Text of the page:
# Rabin Karp Substring Search in Java

This post will explore one of the substring search algorithms known as Rabin-Karp created by Richard M. Karp and Michael O. Rabin. There are two concepts to talk about, the hashing algorithm and rolling hash. In this post, we will use "equi" as the needle and "thequickbrownfo..." as the haystack.

## Hashing

One method to hash a given string is to multiply the decimal value of each character of a given string by a prime raised to the power of the index of that given character. Using this method and 3 as the prime, the hash for "equi" is 4328.

```
e 101 * 3^0 = 101
q 113 * 3^1 = 339
u 117 * 3^2 = 1053
i 105 * 3^3 = 2635
sum = 4328
```

This algorithm first encodes the needle, "equi", and the first section of the haystack with equal length as the needle, "theq", as hash strings. We already know "equi" yields 4328. Hashing "theq" yields 4388. If the two hashes are equal, then the strings are the same*.

```
t 116 * 3^0 = 116
h 104 * 3^1 = 312
e 101 * 3^2 = 909
q 113 * 3^3 = 3051
sum = 4388
```

## Rolling Hash

The second part of the algorithm is the rolling hash. Essentially, its goal is to continuously select the next section of the haystack with equivalent length of the needle, hash it, compare with the hash of the needle, and return the index if the hashes are equal. The way the Rabin-Karp algorithm selects the next section does not require rehashing. It selects the next section by first subtracting the decimal value of the first character of the previous section, divide the difference by the prime (this essentially negates 1 from all the exponents), and adding to the quotient the product of the newly introduced character and prime raised to the power of the largest index.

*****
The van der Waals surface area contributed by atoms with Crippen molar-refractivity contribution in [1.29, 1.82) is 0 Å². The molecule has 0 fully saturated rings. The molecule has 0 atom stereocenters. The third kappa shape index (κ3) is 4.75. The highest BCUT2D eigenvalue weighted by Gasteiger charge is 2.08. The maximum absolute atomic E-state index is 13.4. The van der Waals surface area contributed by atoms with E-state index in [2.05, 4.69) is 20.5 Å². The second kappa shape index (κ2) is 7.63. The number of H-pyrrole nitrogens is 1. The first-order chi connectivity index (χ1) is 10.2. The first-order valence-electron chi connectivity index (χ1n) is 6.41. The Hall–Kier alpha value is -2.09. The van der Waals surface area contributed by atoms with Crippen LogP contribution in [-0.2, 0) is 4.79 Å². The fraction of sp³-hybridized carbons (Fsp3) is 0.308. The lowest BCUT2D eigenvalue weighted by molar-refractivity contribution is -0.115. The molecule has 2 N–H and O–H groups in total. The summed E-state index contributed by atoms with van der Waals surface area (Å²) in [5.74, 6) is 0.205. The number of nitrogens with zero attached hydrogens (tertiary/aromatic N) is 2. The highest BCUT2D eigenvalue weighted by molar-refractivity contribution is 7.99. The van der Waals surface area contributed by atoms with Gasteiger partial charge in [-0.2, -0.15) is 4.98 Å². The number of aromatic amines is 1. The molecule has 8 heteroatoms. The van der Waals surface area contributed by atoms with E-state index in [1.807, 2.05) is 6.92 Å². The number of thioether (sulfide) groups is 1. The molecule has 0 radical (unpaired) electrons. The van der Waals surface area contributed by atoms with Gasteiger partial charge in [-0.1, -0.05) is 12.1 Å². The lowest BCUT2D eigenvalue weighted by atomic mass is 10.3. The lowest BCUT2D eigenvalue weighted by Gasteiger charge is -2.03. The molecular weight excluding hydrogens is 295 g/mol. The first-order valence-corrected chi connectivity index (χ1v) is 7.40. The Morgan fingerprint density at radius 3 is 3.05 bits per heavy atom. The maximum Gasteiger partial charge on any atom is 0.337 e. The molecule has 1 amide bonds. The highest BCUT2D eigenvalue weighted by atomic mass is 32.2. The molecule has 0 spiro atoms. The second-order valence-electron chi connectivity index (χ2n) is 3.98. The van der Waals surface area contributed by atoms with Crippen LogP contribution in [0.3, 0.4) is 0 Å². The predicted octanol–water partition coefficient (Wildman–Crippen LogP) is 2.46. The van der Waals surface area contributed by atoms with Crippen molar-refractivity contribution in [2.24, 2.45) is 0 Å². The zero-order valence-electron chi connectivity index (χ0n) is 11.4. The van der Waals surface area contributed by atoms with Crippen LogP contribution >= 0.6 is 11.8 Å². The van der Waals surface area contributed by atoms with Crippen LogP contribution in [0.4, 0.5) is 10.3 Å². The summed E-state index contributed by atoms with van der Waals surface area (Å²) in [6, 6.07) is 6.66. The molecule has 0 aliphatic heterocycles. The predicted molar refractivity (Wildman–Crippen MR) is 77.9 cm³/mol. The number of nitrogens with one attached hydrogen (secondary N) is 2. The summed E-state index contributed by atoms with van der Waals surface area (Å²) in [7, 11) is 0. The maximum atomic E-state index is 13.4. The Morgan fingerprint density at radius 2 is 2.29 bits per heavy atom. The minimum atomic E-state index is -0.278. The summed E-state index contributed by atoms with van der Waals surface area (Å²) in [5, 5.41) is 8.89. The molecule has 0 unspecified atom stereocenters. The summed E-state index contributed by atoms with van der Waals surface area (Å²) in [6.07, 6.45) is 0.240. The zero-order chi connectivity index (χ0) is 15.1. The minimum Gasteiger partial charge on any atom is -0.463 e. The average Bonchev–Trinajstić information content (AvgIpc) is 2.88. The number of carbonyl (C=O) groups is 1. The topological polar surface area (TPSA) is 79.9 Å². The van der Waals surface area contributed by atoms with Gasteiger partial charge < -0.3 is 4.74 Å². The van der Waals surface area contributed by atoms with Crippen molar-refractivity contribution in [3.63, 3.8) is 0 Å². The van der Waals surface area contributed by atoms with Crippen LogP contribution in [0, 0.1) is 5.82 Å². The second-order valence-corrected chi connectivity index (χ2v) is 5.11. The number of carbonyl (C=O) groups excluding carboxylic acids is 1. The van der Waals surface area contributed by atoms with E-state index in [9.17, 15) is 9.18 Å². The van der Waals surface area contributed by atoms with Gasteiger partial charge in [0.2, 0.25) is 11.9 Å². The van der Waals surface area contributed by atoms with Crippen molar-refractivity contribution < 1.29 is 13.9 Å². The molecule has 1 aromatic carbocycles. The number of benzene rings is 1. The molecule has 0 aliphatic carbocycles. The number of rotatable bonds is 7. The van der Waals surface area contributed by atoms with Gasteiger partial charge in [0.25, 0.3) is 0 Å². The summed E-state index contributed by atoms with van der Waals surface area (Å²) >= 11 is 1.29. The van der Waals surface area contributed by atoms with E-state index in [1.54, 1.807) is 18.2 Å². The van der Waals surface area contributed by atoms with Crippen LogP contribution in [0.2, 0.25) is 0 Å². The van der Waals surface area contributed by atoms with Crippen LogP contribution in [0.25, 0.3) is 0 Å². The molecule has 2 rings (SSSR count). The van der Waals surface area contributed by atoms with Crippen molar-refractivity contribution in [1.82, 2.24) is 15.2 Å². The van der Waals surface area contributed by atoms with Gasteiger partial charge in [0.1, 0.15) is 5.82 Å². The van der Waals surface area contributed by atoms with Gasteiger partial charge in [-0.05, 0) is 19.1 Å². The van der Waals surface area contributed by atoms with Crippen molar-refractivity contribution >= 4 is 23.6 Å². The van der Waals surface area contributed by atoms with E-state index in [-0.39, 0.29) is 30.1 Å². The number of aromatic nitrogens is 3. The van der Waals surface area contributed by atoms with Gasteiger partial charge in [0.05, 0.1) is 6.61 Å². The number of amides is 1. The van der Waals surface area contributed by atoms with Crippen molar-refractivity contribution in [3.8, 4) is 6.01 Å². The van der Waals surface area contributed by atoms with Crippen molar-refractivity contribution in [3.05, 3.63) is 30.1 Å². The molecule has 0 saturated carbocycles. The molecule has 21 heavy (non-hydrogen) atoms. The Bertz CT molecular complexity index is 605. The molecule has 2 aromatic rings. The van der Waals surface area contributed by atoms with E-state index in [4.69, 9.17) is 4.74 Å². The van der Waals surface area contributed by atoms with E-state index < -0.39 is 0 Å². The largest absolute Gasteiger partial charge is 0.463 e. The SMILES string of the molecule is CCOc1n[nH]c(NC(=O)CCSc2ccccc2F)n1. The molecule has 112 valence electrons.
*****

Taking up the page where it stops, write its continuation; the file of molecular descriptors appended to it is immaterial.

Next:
```
t 116 * 3^0 = 116
h 104 * 3^1 = 312
e 101 * 3^2 = 909
q 113 * 3^3 = 3051
sum = 4388
u 4388 - 116 = 4272
4272 / 3 = 1424
1424 + (117 * 3^3) = 4583
i 4583 - 104 = 4479
4479 / 3 = 1493
1493 + (105 * 3^3) = 4328 // Matches the hash of equi
```

The following shows another way to visualize this. Spaces are added increase readability.

```
e q u i 4328
t h e q u i c k b r o ...
t h e q 4388
h e q u 4583
e q u i 4328 // Matches the hash of equi
```

## Implementation

```
public static int find (String haystack, String needle) {
int prime = 3;
int h_haystack = 0;
int h_needle = 0;
for (int i = 0; i < needle.length(); i++) {
h_needle += needle.charAt(i) * Math.pow(prime, i);
h_haystack += haystack.charAt(i) * Math.pow(prime, i);
}
if (h_haystack == h_needle)
return 0;
for (int i = 1; i < haystack.length() - needle.length(); i++) {
h_haystack -= haystack.charAt(i - 1);
h_haystack /= prime;
h_haystack += haystack.charAt(i + needle.length() - 1)
* Math.pow(prime, needle.lenth() - 1);
if (h_haystack == h_needle)
return i;
}
return -1;
}
```

## A Note on Selecting Prime

3 is probably a good enough prime for this example because the numbers we are dealing with are the decimal representation of the alphabet, which ranges from 97 to 122. When the variations of character increases, a bigger prime might be required to avoid collisions.